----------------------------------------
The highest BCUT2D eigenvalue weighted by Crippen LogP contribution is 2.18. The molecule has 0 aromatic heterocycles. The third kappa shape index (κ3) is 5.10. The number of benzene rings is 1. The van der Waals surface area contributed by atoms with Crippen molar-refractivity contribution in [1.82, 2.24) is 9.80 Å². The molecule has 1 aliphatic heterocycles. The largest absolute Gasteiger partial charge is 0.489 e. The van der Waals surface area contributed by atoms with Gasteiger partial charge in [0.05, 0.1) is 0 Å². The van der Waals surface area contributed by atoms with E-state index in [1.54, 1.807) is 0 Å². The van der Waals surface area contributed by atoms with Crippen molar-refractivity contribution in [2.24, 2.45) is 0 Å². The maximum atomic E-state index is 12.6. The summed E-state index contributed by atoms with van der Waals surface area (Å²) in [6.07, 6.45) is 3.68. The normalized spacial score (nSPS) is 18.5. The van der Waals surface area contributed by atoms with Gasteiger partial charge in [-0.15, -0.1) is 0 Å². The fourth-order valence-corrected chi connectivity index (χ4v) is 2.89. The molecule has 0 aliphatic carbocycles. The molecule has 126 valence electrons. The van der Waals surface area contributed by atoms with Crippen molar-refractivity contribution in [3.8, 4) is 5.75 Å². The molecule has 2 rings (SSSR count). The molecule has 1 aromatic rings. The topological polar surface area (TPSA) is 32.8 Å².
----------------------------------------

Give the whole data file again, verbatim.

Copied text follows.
The highest BCUT2D eigenvalue weighted by Crippen LogP contribution is 2.18. The molecule has 0 aromatic heterocycles. The third kappa shape index (κ3) is 5.10. The number of benzene rings is 1. The van der Waals surface area contributed by atoms with Crippen molar-refractivity contribution in [1.82, 2.24) is 9.80 Å². The molecule has 1 aliphatic heterocycles. The largest absolute Gasteiger partial charge is 0.489 e. The van der Waals surface area contributed by atoms with Gasteiger partial charge in [0.05, 0.1) is 0 Å². The van der Waals surface area contributed by atoms with E-state index in [1.54, 1.807) is 0 Å². The van der Waals surface area contributed by atoms with Crippen molar-refractivity contribution in [2.24, 2.45) is 0 Å². The maximum atomic E-state index is 12.6. The summed E-state index contributed by atoms with van der Waals surface area (Å²) in [6.07, 6.45) is 3.68. The normalized spacial score (nSPS) is 18.5. The van der Waals surface area contributed by atoms with Gasteiger partial charge in [-0.15, -0.1) is 0 Å². The fourth-order valence-corrected chi connectivity index (χ4v) is 2.89. The molecule has 0 aliphatic carbocycles. The molecule has 126 valence electrons. The van der Waals surface area contributed by atoms with Crippen molar-refractivity contribution in [3.8, 4) is 5.75 Å². The molecule has 2 rings (SSSR count). The molecule has 1 aromatic rings. The topological polar surface area (TPSA) is 32.8 Å².